A general, yet to a certain extent incorrect, feeling in international relations is that smaller states are weaker than large or medium-sized states.
Many factors shed light on this school of thought, including the fact that larger states often have the means and methods of investing more time and resources in their quest to strategise their way into relevance, and becoming strong and influential international players. However, an international system dominated by larger states also compels smaller states to devise craftier ways of gaining relevance in international affairs through non-traditional foreign and security policies and, in many cases, this has proven to be extremely effective.
Soft power and the Al Jazeera effect
One of the main tools which small states tend to use to turn their smallness into a strength rather than a weakness is soft power.
Joseph Nye pioneered the study of soft power which he described as ‘the ability to appeal to and persuade others using the attractiveness of a country’s culture, political ideals, and policies’. This ability, which advocates cooperation rather than coercion in interstate relations, is extremely effective for a small state, to the extent that it allows such states to develop a solid reputation and credibility in a particular area of interest and become globally relevant; a process in which the state’s smallness is turned into a strength, as it increases the likelihood of other states trusting it and not perceiving it as a threat.
In this manner, smaller states can develop state-branding strategies which allow them to gain relevance in the international system in certain key areas.
Another example is what is commonly known as the ‘Al Jazeera effect’ of Qatar. As Kevin Ponniah noted in 2017, ‘Qatar’s Al Jazeera media network has undoubtedly put the small Gulf state on the international map in an extremely effective manner’. This crafty method of gaining a very strong voice in the international sphere, has proven to be an asset for the small, yet powerful, state.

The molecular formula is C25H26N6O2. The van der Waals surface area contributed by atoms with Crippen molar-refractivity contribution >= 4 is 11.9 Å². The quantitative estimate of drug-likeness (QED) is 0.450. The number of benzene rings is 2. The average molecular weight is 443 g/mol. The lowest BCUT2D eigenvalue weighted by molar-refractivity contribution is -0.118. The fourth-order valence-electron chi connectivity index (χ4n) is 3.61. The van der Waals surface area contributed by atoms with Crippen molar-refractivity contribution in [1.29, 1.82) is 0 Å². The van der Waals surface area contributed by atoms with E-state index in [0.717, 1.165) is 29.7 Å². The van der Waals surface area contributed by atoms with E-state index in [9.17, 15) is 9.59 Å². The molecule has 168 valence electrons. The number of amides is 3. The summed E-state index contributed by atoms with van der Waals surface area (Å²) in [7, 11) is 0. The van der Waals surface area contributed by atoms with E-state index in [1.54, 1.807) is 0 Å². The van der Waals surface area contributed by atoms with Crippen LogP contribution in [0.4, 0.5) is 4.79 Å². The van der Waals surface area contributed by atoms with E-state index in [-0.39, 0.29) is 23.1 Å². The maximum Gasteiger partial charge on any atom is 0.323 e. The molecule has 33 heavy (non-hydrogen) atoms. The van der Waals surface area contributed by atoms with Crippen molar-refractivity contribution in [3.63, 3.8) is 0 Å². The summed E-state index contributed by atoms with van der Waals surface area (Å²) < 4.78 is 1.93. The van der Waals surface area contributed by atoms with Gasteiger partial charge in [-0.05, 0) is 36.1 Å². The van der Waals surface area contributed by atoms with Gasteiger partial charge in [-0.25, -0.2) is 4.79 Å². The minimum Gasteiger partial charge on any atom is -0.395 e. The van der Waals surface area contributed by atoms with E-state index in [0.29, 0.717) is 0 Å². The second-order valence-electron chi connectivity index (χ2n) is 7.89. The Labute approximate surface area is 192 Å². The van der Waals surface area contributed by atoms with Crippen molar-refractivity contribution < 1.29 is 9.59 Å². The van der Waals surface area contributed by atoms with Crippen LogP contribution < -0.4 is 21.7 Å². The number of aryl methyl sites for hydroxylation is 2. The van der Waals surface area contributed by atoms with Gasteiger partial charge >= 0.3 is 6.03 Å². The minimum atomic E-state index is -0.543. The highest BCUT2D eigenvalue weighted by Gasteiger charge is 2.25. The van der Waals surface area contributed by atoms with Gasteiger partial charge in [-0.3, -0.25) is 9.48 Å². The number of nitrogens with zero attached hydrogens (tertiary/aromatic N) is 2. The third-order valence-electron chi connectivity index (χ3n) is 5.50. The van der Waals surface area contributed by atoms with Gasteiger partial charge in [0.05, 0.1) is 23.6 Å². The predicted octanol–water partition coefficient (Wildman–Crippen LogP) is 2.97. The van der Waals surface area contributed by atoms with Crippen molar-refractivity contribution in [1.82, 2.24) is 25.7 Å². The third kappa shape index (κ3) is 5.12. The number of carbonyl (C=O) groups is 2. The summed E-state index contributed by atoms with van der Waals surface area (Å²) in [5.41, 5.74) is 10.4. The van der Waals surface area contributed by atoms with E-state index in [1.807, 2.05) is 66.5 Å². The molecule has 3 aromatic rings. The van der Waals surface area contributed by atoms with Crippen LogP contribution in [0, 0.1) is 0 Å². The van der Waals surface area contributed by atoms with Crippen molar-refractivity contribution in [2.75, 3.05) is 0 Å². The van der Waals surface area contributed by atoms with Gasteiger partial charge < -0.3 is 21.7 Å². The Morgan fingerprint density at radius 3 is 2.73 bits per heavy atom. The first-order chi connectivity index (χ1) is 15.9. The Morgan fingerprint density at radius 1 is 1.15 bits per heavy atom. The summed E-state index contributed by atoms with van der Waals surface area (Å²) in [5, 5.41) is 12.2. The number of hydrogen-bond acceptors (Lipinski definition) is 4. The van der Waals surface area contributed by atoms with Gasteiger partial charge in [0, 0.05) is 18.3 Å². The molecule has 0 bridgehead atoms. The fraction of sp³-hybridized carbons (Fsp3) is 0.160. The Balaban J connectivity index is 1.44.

Regional and international alliances
Finally, small states also use regional and international alliances to set their foothold in international debates. Small states use these forums to voice their opinion on vital issues such as climate change, economic development, security, and to continue combatting the general idea (which is often projected by large states) that small states are not relevant, weak, or tend to neutralise themselves.
Regional alliances, such as the Caribbean Community (CARICOM) and the Association of Southeast Asian Nations (ASEAN), have become highly influential players not only in their respective regions, but also in many international forums.
To obtain relevance and a strong voice in the international community, small states must work harder. That is a fact. However, previous experiences have clearly shown that this is obtainable if innovative strategies are adopted and sustained.
Alfred Tabone is a Maltese diplomat currently working in commercial diplomacy. He has recently completed Diplo’s online course Diplomacy of Small States.
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What are, in your view, the best strategies for small states in an increasingly complex global order?
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